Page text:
Slavery and the State of Denial

By Muwakkil, Salim | In These Times, April 2007 | Go to article overview

Slavery and the State of Denial


Muwakkil, Salim, In These Times


ON FEB. 24, Virginia's state assembly voted unanimously to express "profound regret" for the states role in slavery. Legislators assembled in the former capital of the Confederacy to express regret for sanctioning "the most horrendous of all depredations of human rights and violations of our founding ideals in our nation's history." The action could mark a significant shift in public opinion.

Virginia has become the nation's first state to step away from the state of denial.

The last such effort was in 2000, when former Rep. Tony Hall (D-Ohio) proposed a similar bill in Congress. Hall was repeating a failed effort mounted in 1997. Both efforts were greeted with derision and the legislation died an ignoble death.

The action of Virginia's legislators comes as the state is celebrating the 400th anniversary of Jamestown, where the first enslaved Africans arrived in 1619. The resolution has sparked discussion about similar bills in Maryland, Missouri and Georgia. In Congress, Rep. Steve Cohen (D-Tenn.) has introduced a resolution apologizing to African-Americans for "the fundamental injustice, cruelty, brutality and inhumanity of slavery and Jim Crow." Cohen is a freshman who represents a predominantly black district in Memphis.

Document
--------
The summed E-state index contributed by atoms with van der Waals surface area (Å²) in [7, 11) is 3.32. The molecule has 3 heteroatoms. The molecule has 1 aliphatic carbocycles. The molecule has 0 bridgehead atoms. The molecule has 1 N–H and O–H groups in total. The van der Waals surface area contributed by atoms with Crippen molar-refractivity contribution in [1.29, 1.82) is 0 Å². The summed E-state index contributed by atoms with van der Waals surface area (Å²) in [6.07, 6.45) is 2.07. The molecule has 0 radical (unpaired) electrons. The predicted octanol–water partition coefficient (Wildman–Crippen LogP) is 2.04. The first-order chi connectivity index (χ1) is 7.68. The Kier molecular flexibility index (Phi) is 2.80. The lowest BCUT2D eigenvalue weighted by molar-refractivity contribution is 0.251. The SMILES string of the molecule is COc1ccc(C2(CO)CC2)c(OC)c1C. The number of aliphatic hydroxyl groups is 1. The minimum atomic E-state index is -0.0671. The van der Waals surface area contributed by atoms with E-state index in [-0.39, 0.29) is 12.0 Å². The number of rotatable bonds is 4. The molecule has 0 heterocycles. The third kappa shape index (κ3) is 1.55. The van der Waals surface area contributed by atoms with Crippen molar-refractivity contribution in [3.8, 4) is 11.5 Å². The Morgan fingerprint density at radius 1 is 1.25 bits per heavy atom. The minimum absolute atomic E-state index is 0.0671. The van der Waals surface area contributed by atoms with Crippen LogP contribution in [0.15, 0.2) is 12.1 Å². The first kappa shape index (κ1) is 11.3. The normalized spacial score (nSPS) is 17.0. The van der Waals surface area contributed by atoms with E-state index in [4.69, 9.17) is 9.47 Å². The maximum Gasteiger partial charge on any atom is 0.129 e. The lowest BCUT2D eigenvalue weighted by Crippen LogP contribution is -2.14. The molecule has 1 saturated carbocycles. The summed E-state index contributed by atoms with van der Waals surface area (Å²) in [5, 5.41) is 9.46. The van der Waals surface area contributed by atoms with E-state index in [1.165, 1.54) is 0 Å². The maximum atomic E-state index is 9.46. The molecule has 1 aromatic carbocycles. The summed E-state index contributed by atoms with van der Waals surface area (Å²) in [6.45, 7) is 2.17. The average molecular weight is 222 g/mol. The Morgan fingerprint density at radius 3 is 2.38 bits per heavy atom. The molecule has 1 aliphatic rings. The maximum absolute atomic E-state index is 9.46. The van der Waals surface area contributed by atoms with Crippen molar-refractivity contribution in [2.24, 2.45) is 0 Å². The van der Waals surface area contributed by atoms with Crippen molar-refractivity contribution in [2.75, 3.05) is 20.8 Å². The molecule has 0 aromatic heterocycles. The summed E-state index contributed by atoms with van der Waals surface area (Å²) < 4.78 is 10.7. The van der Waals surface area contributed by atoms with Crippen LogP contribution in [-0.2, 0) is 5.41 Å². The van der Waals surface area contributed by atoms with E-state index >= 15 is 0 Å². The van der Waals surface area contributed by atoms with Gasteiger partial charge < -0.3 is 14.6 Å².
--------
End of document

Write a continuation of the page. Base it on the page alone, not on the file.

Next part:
Virginia's action also comes at a time when the country is engrossed in other discussions about slavery. One day after the state's apology, a genealogical group released a finding that Coleman Sharpton, the great-grandfather of the civil rights activist Rev. Al Sharpton, was owned by the forebears of the late segregationist Sen. Strom Thurmond (R-S.C.). This connection, reported in the New York Daily News, shocked Sharpton. "I couldn't describe to you the emotions I have had ... everything from anger to outrage to reflection to some pride and glory," he said at a press conference. "You think about the distance that you've come, you think about how brutal it was, you think about how life must have been life for him. And then you start wondering whether or not he would be proud or disappointed in what we have done."

Sharpton was disturbed by the specificity of the knowledge, which made slavery less abstract and more personal. For most Americans, slavery is a vague historical abstraction, distanced and obscured by a veil of cultural denial.

Guilt is the primary reason white Americans prefer to look away from the abomination of race-based slavery that laid the foundation for this nation's wealth and implanted enduring notions of white supremacy. Some African-Americans have been shamed into denial as well, but many desperately seek links to their lost heritage. …

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